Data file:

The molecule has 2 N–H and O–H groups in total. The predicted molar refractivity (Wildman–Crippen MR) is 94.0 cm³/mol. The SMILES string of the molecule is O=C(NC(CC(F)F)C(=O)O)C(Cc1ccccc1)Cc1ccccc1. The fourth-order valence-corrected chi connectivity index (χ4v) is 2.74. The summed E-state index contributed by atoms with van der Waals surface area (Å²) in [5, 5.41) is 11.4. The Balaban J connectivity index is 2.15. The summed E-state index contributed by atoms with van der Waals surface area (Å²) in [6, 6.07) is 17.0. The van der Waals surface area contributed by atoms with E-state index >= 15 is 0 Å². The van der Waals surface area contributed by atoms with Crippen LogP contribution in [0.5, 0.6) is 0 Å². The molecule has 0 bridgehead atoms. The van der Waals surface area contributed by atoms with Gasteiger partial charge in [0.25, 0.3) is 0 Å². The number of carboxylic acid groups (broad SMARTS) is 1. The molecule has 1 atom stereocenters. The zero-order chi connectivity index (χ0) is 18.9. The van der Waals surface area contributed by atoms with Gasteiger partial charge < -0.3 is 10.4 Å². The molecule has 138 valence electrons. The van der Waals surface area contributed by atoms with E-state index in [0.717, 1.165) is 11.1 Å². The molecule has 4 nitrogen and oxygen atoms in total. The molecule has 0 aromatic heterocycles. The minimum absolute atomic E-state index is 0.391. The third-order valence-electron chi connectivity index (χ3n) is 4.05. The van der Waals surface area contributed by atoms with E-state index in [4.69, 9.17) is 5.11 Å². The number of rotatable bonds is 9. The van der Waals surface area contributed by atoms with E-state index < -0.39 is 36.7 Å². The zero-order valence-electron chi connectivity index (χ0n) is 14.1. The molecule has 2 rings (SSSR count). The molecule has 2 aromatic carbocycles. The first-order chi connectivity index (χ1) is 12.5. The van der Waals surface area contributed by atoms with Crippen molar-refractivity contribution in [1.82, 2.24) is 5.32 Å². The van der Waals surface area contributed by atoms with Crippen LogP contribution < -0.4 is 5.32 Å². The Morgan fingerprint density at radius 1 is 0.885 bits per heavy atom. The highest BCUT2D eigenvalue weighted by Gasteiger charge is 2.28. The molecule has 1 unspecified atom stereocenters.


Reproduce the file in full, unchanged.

The molecule has 2 N–H and O–H groups in total. The predicted molar refractivity (Wildman–Crippen MR) is 94.0 cm³/mol. The SMILES string of the molecule is O=C(NC(CC(F)F)C(=O)O)C(Cc1ccccc1)Cc1ccccc1. The fourth-order valence-corrected chi connectivity index (χ4v) is 2.74. The summed E-state index contributed by atoms with van der Waals surface area (Å²) in [5, 5.41) is 11.4. The Balaban J connectivity index is 2.15. The summed E-state index contributed by atoms with van der Waals surface area (Å²) in [6, 6.07) is 17.0. The van der Waals surface area contributed by atoms with E-state index >= 15 is 0 Å². The van der Waals surface area contributed by atoms with Crippen LogP contribution in [0.5, 0.6) is 0 Å². The molecule has 0 bridgehead atoms. The van der Waals surface area contributed by atoms with Gasteiger partial charge in [0.25, 0.3) is 0 Å². The number of carboxylic acid groups (broad SMARTS) is 1. The molecule has 1 atom stereocenters. The zero-order chi connectivity index (χ0) is 18.9. The van der Waals surface area contributed by atoms with Gasteiger partial charge < -0.3 is 10.4 Å². The molecule has 138 valence electrons. The van der Waals surface area contributed by atoms with E-state index in [0.717, 1.165) is 11.1 Å². The molecule has 4 nitrogen and oxygen atoms in total. The molecule has 0 aromatic heterocycles. The minimum absolute atomic E-state index is 0.391. The third-order valence-electron chi connectivity index (χ3n) is 4.05. The van der Waals surface area contributed by atoms with E-state index in [4.69, 9.17) is 5.11 Å². The number of rotatable bonds is 9. The van der Waals surface area contributed by atoms with E-state index < -0.39 is 36.7 Å². The zero-order valence-electron chi connectivity index (χ0n) is 14.1. The molecule has 2 rings (SSSR count). The molecule has 2 aromatic carbocycles. The first-order chi connectivity index (χ1) is 12.5. The van der Waals surface area contributed by atoms with Crippen molar-refractivity contribution in [1.82, 2.24) is 5.32 Å². The van der Waals surface area contributed by atoms with Crippen LogP contribution < -0.4 is 5.32 Å². The Morgan fingerprint density at radius 1 is 0.885 bits per heavy atom. The highest BCUT2D eigenvalue weighted by Gasteiger charge is 2.28. The molecule has 1 unspecified atom stereocenters.